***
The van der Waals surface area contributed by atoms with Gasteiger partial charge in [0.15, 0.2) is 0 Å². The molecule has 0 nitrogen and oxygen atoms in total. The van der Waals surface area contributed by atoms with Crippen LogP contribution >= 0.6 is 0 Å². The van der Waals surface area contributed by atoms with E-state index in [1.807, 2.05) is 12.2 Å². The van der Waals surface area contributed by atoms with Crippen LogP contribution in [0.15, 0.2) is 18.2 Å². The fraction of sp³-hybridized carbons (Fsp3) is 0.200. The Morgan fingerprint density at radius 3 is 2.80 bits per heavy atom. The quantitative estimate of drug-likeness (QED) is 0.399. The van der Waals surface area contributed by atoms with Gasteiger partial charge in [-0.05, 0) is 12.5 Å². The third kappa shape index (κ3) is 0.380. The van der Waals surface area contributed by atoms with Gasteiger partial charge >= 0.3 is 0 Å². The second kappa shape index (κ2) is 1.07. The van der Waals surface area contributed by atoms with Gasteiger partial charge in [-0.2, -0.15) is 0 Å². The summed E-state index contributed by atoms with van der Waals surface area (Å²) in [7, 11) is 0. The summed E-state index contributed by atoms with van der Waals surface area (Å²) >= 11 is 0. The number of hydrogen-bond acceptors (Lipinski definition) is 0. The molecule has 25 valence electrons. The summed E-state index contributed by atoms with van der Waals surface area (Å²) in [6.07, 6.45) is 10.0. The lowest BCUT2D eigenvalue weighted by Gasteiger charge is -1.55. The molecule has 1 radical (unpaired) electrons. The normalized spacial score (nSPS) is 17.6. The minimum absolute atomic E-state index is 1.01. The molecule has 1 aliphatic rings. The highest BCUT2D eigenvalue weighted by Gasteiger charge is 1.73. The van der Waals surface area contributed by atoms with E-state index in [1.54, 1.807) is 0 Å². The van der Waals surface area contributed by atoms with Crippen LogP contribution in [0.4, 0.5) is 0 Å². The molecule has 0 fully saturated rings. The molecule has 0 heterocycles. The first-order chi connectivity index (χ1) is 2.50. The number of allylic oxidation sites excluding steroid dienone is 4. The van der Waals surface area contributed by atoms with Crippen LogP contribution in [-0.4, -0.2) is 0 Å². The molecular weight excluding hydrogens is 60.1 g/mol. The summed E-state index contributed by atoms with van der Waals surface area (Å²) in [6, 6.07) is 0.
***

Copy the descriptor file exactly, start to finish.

The van der Waals surface area contributed by atoms with Gasteiger partial charge in [0.15, 0.2) is 0 Å². The molecule has 0 nitrogen and oxygen atoms in total. The van der Waals surface area contributed by atoms with Crippen LogP contribution >= 0.6 is 0 Å². The van der Waals surface area contributed by atoms with E-state index in [1.807, 2.05) is 12.2 Å². The van der Waals surface area contributed by atoms with Crippen LogP contribution in [0.15, 0.2) is 18.2 Å². The fraction of sp³-hybridized carbons (Fsp3) is 0.200. The Morgan fingerprint density at radius 3 is 2.80 bits per heavy atom. The quantitative estimate of drug-likeness (QED) is 0.399. The van der Waals surface area contributed by atoms with Gasteiger partial charge in [-0.05, 0) is 12.5 Å². The third kappa shape index (κ3) is 0.380. The van der Waals surface area contributed by atoms with Gasteiger partial charge >= 0.3 is 0 Å². The second kappa shape index (κ2) is 1.07. The van der Waals surface area contributed by atoms with Gasteiger partial charge in [-0.2, -0.15) is 0 Å². The summed E-state index contributed by atoms with van der Waals surface area (Å²) in [7, 11) is 0. The summed E-state index contributed by atoms with van der Waals surface area (Å²) >= 11 is 0. The number of hydrogen-bond acceptors (Lipinski definition) is 0. The molecule has 25 valence electrons. The summed E-state index contributed by atoms with van der Waals surface area (Å²) in [6.07, 6.45) is 10.0. The lowest BCUT2D eigenvalue weighted by Gasteiger charge is -1.55. The molecule has 1 radical (unpaired) electrons. The normalized spacial score (nSPS) is 17.6. The minimum absolute atomic E-state index is 1.01. The molecule has 1 aliphatic rings. The highest BCUT2D eigenvalue weighted by Gasteiger charge is 1.73. The van der Waals surface area contributed by atoms with E-state index in [1.54, 1.807) is 0 Å². The van der Waals surface area contributed by atoms with Crippen LogP contribution in [0.4, 0.5) is 0 Å². The molecule has 0 fully saturated rings. The molecule has 0 heterocycles. The first-order chi connectivity index (χ1) is 2.50. The number of allylic oxidation sites excluding steroid dienone is 4. The van der Waals surface area contributed by atoms with Crippen LogP contribution in [-0.4, -0.2) is 0 Å². The molecular weight excluding hydrogens is 60.1 g/mol. The summed E-state index contributed by atoms with van der Waals surface area (Å²) in [6, 6.07) is 0.